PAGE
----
Friday, February 19, 2016

An On-Line Bible Study for Lent Week Two: Luke 13:31-35


An On-Line Bible Study for Lent
Week Two

Scripture: Luke 13:31-35 Contemporary English Bible

31 At that very hour some Pharisees came and said to him, “Get away from here, for Herod wants to kill you.” 32 He said to them, “Go and tell that fox for me,[a] ‘Listen, I am casting out demons and performing cures today and tomorrow, and on the third day I finish my work. 33 Yet today, tomorrow, and the next day I must be on my way, because it is impossible for a prophet to be killed outside of Jerusalem.’ 34 Jerusalem, Jerusalem, the city that kills the prophets and stones those who are sent to it! How often have I desired to gather your children together as a hen gathers her brood under her wings, and you were not willing! 35 See, your house is left to you. And I tell you, you will not see me until the time comes when[b] you say, ‘Blessed is the one who comes in the name of the Lord.’”

Questions for Reflection:
1.       In this passage, Jesus journeys towards Jerusalem, the place where he will be killed.  He knows what awaits him but goes anyway.  Have there been moments in your life when you knew something was going to be unpleasant or painful, but because it was the right thing to do you chose to face it?  What gave you the strength and courage to make that choice?
2.      Jesus laments over Jerusalem and says, “How often have I desired to gather your children together as a hen gathers her brood under her wings. . . “  Feminist writers have noted Jesus’ use of a maternal image to describe his feelings.  What do you make of it?
3.      Jesus indicts Jerusalem for refusing to heed the prophets and choosing to persecute or even kill them instead.  Part of the reason we turn to this story during Lent is to see in this indictment our own culture, world, city and selves.  In what ways does our culture or do we refuse to hear the messengers of God today?  How do you tell the difference between a prophet speaking for God and just another crackpot with an agenda?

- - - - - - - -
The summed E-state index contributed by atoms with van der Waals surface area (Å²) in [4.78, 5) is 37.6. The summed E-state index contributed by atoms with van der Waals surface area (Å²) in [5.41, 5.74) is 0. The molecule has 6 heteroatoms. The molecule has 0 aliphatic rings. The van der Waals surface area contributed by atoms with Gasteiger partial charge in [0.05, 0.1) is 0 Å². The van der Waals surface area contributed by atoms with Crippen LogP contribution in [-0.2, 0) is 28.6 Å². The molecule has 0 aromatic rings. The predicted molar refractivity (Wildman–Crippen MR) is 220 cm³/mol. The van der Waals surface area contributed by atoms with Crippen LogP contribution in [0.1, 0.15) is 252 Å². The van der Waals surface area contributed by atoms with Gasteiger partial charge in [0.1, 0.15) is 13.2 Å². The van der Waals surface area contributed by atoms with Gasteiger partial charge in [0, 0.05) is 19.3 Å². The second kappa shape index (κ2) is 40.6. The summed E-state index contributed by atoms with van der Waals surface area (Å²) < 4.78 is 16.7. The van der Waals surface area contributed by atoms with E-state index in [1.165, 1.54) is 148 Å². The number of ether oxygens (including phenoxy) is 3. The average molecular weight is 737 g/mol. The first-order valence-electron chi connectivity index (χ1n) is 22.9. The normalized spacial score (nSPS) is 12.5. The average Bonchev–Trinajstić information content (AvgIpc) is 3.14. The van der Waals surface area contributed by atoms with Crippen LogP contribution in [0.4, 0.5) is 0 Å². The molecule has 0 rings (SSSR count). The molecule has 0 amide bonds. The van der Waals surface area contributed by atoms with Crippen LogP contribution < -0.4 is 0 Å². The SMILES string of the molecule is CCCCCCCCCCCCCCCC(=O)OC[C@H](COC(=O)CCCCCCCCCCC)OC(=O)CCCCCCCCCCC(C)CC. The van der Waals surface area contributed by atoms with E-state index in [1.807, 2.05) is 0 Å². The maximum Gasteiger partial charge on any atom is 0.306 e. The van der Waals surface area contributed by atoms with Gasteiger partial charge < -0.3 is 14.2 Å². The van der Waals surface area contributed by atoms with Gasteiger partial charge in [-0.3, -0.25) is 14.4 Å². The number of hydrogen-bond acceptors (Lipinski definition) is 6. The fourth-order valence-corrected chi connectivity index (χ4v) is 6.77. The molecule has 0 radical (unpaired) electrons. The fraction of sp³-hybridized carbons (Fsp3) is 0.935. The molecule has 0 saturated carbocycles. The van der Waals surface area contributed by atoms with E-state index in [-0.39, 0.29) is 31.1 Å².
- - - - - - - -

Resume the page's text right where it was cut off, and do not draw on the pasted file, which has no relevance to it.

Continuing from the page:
4.      What ways is God calling you to be prophetic?  What ways is God calling our church to be prophetic?  What stops us from answering that call?

Further Reflection:
How do we tell the false prophet from the true prophet? The true prophet seldom predicts the future. The true prophet warns us of our present hardness of heart, our prideful presuming to know God's mind. And the final test of the true prophet is love. God came to us as Jesus because of love....
We must be careful in our right and proper protests...that we are protesting truly, that we are not being false prophets fearing only for our own selves, our own families, our own country. Our concern must be for everybody, for our entire fragile planet, and everybody on it.... Indeed, we must protest with loving concern for the entire universe. A mark of the true prophet in any age is humility, self-emptying so there is room for God's Word.
Madeleine L'Engle
A Stone for a Pillow

Many people mistakenly believe that a prophet's job is to predict the future. This is wrong.

Prophets of God don't tell us what is going to happen; they tell us what should happen, and, more importantly, they tell us the way things really are, and what needs to change. Often prophets tell us things about ourselves and our society that make us uncomfortable, or even angry. They do this by speaking truth to power.

I'll say that again, prophets speak truth to power. That's their job. Prophets are usually outsiders who have the courage to stand up and tell the people in power what the real issue is....